Na­tion & World Glance

Yuma Sun - - OPINION -

Storm pun­ishes swath of US with snow, ice and freez­ing rain

A win­ter storm that con­trib­uted to at least five deaths in the Mid­west pum­meled the mid-At­lantic re­gion for a sec­ond day Sun­day, bring­ing with it an icy mix that knocked out power, can­celled flights and con­trib­uted to hun­dreds of car ac­ci­dents.

Vir­ginia State Po­lice said the driver of a mil­i­tary sur­plus ve­hi­cle was killed late Satur­day af­ter he lost con­trol on In­ter­state 81 be­cause of slick road con­di­tions.

Po­lice said Ron­ald W. Har­ris, 73, of Gainesville, Geor­gia, died af­ter his ve­hi­cle was struck by two trac­tor-trail­ers. The two trac­tor-trailer driv­ers were taken to a hospi­tal for in­juries that were not lifethreat­en­ing. The state med­i­cal ex­am­iner de­ter­mined Sun­day that Har­ris’ death was storm-re­lated, po­lice said.

Vir­ginia State Po­lice said they re­sponded to more than 300 traf­fic crashes and helped nearly 200 dis­abled ve­hi­cles in Vir­ginia from mid­night to late Sun­day af­ter­noon.

The storm knocked out power to nearly 200,000 peo­ple in Vir­ginia and North Carolina at its height Sun­day, ac­cord­ing to Pow­erOu­tage.us.

Judge blocks Trump birth con­trol cov­er­age rules in 13 states

OAK­LAND, Calif. — A U.S. judge in Cal­i­for­nia on Sun­day blocked Trump ad­min­is­tra­tion rules, which would al­low more em­ploy­ers to opt out of pro­vid­ing women with no-cost birth con­trol, from tak­ing ef­fect in 13 states and Wash­ing­ton, D.C.

Judge Hay­wood Gil­liam granted a re­quest for a pre­lim­i­nary in­junc­tion by Cal­i­for­nia, 12 other states and Wash­ing­ton, D.C. The plain­tiffs sought to pre­vent the rules from tak­ing ef­fect as sched­uled on Mon­day while a law­suit against them moved for­ward.

But Gil­liam lim­ited the scope of the rul­ing to the plain­tiffs, re­ject­ing their re­quest that he block the rules na­tion­wide.

The changes would al­low more em­ploy­ers, in­clud­ing pub­licly traded com­pa­nies, to opt out of pro­vid­ing no-cost con­tra­cep­tive cov­er­age to women by claim­ing re­li­gious ob­jec­tions. Some pri­vate em­ploy­ers could also ob­ject on moral grounds.

Cal­i­for­nia and the other states ar­gue that women would be forced to turn to state-funded pro­grams for birth con­trol and ex­pe­ri­ence un­in­tended preg­nan­cies.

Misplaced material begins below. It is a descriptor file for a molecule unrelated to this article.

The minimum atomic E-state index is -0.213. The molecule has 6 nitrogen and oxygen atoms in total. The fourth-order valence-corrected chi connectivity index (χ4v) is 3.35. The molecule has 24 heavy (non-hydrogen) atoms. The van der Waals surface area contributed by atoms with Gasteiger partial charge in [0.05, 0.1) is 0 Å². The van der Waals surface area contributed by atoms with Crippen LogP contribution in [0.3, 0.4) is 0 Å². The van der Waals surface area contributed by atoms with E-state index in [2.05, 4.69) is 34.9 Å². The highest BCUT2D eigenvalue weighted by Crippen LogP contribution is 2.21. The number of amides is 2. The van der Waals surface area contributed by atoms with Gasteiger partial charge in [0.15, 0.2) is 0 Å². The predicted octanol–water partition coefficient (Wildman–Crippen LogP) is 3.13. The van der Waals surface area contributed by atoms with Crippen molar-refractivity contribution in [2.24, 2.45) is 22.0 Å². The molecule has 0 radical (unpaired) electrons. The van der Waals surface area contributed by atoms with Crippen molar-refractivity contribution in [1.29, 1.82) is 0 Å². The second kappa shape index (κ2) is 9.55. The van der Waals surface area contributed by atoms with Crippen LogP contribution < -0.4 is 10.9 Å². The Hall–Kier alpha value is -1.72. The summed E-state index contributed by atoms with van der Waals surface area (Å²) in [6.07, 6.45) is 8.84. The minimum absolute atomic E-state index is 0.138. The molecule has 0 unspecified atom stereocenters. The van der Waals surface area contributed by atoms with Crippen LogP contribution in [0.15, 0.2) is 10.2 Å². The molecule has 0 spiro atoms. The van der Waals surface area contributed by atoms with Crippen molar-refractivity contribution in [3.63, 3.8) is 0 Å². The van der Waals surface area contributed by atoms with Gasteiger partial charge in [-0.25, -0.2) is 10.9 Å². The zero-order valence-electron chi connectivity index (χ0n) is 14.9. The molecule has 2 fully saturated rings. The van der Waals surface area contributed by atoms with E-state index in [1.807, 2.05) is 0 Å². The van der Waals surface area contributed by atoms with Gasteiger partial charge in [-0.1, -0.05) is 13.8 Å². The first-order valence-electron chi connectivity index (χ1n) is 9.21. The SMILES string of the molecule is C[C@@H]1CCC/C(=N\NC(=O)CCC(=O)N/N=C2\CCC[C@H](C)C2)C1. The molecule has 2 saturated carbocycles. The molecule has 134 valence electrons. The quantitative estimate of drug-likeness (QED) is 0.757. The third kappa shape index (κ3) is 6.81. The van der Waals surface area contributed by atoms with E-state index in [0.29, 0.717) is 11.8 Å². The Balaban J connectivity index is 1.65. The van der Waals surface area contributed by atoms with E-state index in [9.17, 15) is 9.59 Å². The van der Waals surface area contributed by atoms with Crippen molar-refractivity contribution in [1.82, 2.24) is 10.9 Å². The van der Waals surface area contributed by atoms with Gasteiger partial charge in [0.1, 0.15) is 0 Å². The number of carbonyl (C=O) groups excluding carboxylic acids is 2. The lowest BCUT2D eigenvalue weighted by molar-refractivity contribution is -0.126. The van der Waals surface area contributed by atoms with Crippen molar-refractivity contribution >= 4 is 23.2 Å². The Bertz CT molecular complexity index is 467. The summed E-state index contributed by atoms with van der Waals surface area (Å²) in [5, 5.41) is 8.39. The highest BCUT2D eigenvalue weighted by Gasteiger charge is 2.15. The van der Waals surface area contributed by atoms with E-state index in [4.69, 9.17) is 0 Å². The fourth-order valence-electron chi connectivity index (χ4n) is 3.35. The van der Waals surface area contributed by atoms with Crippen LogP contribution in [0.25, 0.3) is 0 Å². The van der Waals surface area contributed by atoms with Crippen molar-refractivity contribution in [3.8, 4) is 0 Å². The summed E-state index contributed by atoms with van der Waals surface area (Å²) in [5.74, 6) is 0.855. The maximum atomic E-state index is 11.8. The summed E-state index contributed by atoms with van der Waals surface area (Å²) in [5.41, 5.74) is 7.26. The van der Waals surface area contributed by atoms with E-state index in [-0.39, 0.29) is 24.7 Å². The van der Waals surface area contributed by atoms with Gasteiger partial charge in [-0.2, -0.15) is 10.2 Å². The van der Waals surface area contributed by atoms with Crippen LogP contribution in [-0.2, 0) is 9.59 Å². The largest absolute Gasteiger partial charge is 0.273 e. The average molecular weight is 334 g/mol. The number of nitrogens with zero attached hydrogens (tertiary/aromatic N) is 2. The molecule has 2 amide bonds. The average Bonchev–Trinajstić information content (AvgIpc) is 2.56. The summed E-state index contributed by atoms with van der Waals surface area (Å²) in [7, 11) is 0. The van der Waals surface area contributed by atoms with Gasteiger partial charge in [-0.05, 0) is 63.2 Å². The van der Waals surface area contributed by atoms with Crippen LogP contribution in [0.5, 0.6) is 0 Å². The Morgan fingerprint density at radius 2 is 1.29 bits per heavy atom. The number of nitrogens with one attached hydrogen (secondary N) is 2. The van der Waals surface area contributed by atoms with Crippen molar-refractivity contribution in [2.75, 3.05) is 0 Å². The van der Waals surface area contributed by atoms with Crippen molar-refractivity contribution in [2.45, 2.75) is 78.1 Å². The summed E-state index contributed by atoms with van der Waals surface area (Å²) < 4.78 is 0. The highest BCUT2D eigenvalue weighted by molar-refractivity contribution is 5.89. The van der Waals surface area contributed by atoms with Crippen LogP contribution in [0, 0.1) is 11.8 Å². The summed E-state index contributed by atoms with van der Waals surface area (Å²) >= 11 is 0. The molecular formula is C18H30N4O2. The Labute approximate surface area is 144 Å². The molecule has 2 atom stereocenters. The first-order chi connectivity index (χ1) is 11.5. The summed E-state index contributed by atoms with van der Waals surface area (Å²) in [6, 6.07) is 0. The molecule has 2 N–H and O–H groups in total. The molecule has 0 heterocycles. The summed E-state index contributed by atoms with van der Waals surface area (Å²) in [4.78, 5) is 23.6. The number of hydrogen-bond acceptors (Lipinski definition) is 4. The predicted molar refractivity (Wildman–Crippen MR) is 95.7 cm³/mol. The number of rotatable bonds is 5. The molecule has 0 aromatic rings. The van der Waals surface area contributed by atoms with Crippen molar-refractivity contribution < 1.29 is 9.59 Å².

Trump’s week­end: new Rus­sia ques­tions, shut­down ir­ri­tants

WASH­ING­TON — It wasn’t the week­end that Pres­i­dent Don­ald Trump wanted: largely alone at the White House, irked by a pair of star­tling Rus­sia head­lines and baf­fled that he’s not get­ting more credit for stay­ing put dur­ing the par­tial gov­ern­ment shut­down.

Trump sur­prised his aides by de­cid­ing, with just a few hours’ no­tice, to call in to Jea­nine Pirro’s show on Fox News on Satur­day night to push back against cov­er­age of his pres­i­dency on mul­ti­ple fronts, par­tic­u­larly pub­lished re­ports about his ap­proach to­ward Rus­sia.

Even then, the pres­i­dent avoided di­rectly an­swer­ing when Pirro asked whether he cur­rently is or has ever worked for Rus­sia. The ques­tion came af­ter The New York Times re­ported that law en­force­ment of­fi­cials be­gan in­ves­ti­gat­ing, in 2017, whether Trump had been work­ing on be­half of Rus­sia against U.S. in­ter­ests. The news­pa­per said the in­ves­ti­ga­tion came af­ter the pres­i­dent’s fir­ing of FBI Direc­tor James Comey.

“I think it’s the most in­sult­ing thing I’ve ever been asked,” Trump told Pirro, a per­sonal friend. “I think it’s the most in­sult­ing ar­ti­cle I’ve ever had writ­ten, and if you read the ar­ti­cle you’ll see that they found ab­so­lutely noth­ing.”

Trump went on to as­sert that no pres­i­dent has taken a harder stance against Rus­sia than he has.

Shoot­ing out­side Phoenix mo­tel kills woman, 5 wounded

PHOENIX — Phoenix po­lice say a shoot­ing out­side a mo­tel left a young woman dead and five oth­ers wounded by gun­fire.

They say in a state­ment that the shoot­ing hap­pened shortly be­fore noon Sun­day af­ter two men ar­gued with a group of peo­ple on the sec­ond floor of the mo­tel.

Po­lice say one sus­pect re­port­edly pulled out a hand­gun and fired mul­ti­ple shots.

They say one of the sus­pects was wounded in the in­ci­dent and was among those shot. Three of those who were in shot were hos­pi­tal­ized in crit­i­cal con­di­tion.

Po­lice are search­ing for the other sus­pect.

The vic­tims ranged in age from 18 to 41 years old. Their iden­ti­ties were not im­me­di­ately made pub­lic.

Man who killed of­fi­cer said he was hit by ul­tra­sonic waves

DAVIS, Calif. — The man who shot and killed a rookie Cal­i­for­nia po­lice of­fi­cer left a let­ter on the bed in the home where he lived claim­ing po­lice bom­barded him with ul­tra­sonic waves, of­fi­cials said.

Po­lice in the col­lege town of Davis near Sacra­mento on Satur­day made pub­lic the one-para­graph let­ter they said was writ­ten by Kevin Dou­glas Lim­baugh, 48. He killed him­self Thurs­day af­ter fa­tally shoot­ing Of­fi­cer Natalie Corona.

Po­lice spokesman Lt. Paul Doroshov said the paper was found face up on the gun­man’s bed.

“The Davis Po­lice depart­ment has been hit­ting me with ul­tra sonic (sic) waves meant to keep dogs from bark­ing,” the let­ter said. “I no­ti­fied the press, in­ter­nal af­fairs, and even the FBI about it. I am highly sen­si­tive to its af­fect (sic) on my in­ner ear. I did my best to ap­pease them, but they have con­tin­ued for years and I can’t live this way any­more.”

The hand­writ­ten note was signed “Cit­i­zen Kevin Lim­baugh.” Also re­cov­ered as ev­i­dence from the man’s home were two un­reg­is­tered guns.

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